Why I’m Taking a Pause to Focus on that Which is of Eternal Value
A much-needed rest
Recently, I experienced disappointment that gave me a profound change of heart, that prompted a turning point. It took the air out of me, it conjured up bitter tears and made me question my calling as a writer, made me wonder about the direction the Lord is leading me into. He’s uncovered the masks within the publishing industry (general and Christian market) and I’m ever thankful for that.
I spent some time with my husband, took a walk in our neighborhood, listened to his wisdom, and was comforted. We did a deep dive into the trajectory of my writing life, how God continues to show us what it looks like to shine like gold for His glory in truth, how distinct this is from what we’re actually seeing from those who proclaim His name while tarnishing the truth.
I’m becoming more and more aware of that distinction. It’s no wonder, then, as I think about it, that there is a reason why I don’t immediately say yes (or say no) to opportunities that come. I’ve declined to participate in several projects, and now I am finding out why. I need time to think, to join all my thoughts to His, to remember how He prepares every part of my life for His glory. I want to be obedient.
I took a pause after the MFA to build a nest. I was in a long-distance courtship with my husband, I was working as an adjunct lecturer in a college and local university, and then I married.
“Dreams burn, but in ashes are gold.”
Children, switching careers to start a consulting business in curriculum design and development, settling in and then departing from two churches, learning new skills—all took precedence. In hindsight, I may have thought that my writing had gone as far as it needed to because it required complete absorption. By the grace of God, I was willing to put it behind me.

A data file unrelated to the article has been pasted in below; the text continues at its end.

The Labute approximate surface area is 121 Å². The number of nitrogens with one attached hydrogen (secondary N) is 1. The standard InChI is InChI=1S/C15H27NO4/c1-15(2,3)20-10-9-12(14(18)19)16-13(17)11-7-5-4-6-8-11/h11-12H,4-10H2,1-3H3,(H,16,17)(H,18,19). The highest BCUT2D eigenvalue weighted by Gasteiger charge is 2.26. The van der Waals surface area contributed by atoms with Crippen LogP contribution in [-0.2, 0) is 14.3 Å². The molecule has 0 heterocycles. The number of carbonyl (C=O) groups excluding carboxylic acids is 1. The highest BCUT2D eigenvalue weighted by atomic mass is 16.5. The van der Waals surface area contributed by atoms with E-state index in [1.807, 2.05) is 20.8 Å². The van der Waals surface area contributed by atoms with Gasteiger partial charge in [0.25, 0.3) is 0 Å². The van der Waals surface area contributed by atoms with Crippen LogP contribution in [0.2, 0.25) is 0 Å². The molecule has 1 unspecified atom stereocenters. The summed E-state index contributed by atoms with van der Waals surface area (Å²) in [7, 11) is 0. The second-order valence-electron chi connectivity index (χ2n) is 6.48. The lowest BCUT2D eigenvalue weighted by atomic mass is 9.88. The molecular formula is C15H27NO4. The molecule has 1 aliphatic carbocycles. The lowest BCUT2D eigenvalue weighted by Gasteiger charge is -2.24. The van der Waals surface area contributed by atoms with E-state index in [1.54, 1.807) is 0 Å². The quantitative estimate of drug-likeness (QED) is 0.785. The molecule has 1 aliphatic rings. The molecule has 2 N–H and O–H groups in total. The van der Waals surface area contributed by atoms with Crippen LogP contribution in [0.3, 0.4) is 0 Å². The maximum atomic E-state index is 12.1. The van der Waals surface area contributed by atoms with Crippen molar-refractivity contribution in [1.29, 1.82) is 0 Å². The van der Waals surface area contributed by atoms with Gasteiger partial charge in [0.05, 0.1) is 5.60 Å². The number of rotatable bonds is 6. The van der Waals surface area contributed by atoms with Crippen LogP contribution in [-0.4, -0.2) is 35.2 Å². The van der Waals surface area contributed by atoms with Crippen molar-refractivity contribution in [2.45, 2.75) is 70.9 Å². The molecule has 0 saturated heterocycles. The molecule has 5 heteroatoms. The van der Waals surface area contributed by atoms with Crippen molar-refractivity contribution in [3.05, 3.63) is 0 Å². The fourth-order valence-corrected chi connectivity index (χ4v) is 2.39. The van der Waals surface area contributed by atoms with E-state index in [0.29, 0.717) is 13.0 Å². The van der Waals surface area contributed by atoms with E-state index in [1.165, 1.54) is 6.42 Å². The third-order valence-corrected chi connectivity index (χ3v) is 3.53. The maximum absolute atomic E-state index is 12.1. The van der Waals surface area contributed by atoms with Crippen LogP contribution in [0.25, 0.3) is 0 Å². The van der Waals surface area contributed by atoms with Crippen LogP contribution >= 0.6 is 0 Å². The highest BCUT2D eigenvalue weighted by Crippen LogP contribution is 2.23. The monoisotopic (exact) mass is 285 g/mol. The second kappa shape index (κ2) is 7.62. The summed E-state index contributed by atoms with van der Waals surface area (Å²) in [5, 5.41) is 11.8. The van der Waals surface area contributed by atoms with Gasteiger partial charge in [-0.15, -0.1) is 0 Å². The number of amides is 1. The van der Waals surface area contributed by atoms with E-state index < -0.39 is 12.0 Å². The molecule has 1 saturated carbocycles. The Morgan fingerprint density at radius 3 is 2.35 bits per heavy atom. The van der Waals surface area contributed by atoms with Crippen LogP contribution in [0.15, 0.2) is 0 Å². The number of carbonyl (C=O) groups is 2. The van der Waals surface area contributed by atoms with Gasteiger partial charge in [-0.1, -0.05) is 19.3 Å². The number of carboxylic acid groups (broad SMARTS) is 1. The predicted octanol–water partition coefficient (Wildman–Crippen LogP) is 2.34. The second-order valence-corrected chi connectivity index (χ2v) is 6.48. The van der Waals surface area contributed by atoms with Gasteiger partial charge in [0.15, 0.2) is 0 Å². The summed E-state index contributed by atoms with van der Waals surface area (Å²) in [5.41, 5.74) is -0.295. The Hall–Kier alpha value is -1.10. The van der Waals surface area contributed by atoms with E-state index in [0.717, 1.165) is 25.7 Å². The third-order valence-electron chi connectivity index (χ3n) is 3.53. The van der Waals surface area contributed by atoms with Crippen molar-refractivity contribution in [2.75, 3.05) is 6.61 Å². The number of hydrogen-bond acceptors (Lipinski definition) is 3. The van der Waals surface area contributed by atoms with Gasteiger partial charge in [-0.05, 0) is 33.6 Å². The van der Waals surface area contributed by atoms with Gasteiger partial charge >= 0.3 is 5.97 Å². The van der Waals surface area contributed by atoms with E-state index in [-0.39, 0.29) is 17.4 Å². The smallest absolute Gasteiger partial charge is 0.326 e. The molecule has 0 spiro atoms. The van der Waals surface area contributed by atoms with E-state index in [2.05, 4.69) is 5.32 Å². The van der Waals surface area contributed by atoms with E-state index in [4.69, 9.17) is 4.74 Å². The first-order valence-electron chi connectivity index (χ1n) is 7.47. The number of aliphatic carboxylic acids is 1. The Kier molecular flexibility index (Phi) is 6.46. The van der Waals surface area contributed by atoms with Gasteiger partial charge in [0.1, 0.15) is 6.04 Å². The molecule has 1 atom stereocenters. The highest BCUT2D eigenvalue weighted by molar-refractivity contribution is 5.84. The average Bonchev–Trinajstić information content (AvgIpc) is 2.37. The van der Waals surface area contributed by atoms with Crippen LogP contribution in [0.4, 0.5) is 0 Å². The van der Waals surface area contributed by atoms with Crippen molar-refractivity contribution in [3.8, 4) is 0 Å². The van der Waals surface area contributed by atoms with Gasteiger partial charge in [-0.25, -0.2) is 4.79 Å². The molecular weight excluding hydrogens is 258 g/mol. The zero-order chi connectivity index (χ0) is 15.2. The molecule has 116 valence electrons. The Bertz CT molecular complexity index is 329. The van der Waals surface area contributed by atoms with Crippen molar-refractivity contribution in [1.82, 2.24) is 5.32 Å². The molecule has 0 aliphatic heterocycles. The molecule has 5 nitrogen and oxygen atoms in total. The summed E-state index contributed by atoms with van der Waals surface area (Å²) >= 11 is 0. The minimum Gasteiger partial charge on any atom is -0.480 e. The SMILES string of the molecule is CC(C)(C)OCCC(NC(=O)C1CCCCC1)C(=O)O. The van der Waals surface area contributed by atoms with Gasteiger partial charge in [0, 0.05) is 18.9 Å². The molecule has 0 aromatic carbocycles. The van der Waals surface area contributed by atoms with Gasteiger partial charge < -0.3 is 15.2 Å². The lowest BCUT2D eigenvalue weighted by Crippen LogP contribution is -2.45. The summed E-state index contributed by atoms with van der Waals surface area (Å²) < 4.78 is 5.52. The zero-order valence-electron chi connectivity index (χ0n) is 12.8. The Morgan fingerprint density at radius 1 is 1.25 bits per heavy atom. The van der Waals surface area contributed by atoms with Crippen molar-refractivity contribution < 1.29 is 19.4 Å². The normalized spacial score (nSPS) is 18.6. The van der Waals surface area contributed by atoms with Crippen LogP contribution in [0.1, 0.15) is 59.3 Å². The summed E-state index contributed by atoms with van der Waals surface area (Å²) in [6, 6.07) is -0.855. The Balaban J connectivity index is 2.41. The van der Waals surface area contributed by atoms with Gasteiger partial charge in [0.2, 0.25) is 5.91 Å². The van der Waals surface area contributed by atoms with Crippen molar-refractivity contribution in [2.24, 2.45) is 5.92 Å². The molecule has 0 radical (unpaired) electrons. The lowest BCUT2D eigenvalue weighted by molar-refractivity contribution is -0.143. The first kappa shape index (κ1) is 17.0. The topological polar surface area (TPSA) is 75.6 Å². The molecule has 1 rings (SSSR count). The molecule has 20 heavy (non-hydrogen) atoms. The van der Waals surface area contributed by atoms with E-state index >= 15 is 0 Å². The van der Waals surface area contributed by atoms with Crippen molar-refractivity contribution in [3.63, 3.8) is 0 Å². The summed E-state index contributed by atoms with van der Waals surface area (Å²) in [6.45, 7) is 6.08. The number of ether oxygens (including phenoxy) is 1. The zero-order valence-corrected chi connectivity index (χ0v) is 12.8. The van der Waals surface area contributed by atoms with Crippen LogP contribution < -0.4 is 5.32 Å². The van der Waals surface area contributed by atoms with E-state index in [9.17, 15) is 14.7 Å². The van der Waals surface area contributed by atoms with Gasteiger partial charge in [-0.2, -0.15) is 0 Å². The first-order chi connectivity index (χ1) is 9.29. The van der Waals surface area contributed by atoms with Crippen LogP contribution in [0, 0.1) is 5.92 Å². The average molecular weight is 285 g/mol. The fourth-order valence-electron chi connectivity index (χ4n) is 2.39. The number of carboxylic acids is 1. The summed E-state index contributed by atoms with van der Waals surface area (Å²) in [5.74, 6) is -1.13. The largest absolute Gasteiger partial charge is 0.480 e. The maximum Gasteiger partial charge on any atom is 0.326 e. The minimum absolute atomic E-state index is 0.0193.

“What we build together is better than the sum of two.”
After that decade-long pause, I returned to the drawing board more intentionally. After several years like this, I found the writing process to be like a field of tumbleweed—drained, destitute. Abandoned. Forgotten.
The purpose of life is to glorify God and love Him and trust Him and be with Him forever.
How can the mind rest when it is vexed by what the eyes see?
How can peace flourish when there is a raid in the heart?
And it came to pass the same night, that the LORD said unto him, Take thy father’s young bullock, even the second bullock of seven years old, and throw down the altar of Baal that thy father hath, and cut down the grove that is by it: Judges 6:25
I thirst in this desolation.
I’ve seen perceived Christianity in the publishing industry bow to the idol of Baal, sacrificing the truth on the altar of mercy, on the altar of political correctness.
But not my house.
I will not fall prey to the deception that dupes believers into subscribing to the philosophies of man. It’s crucial to ask ourselves the discerning question of whether God would have anything to do with our cause, with the subject matter of our work, with the people and places we align ourselves with. If He wouldn’t, why would we? If He condemns something, why do we accept it?
“Do I need to drink poison to know it’s poison?”
No, a full stop to renew and refresh with great expectation beyond what I can fathom; to meet with my neighbors, to look to the least of these within my sphere of influence. To honor the needs of my children and knit their hearts for the Lord.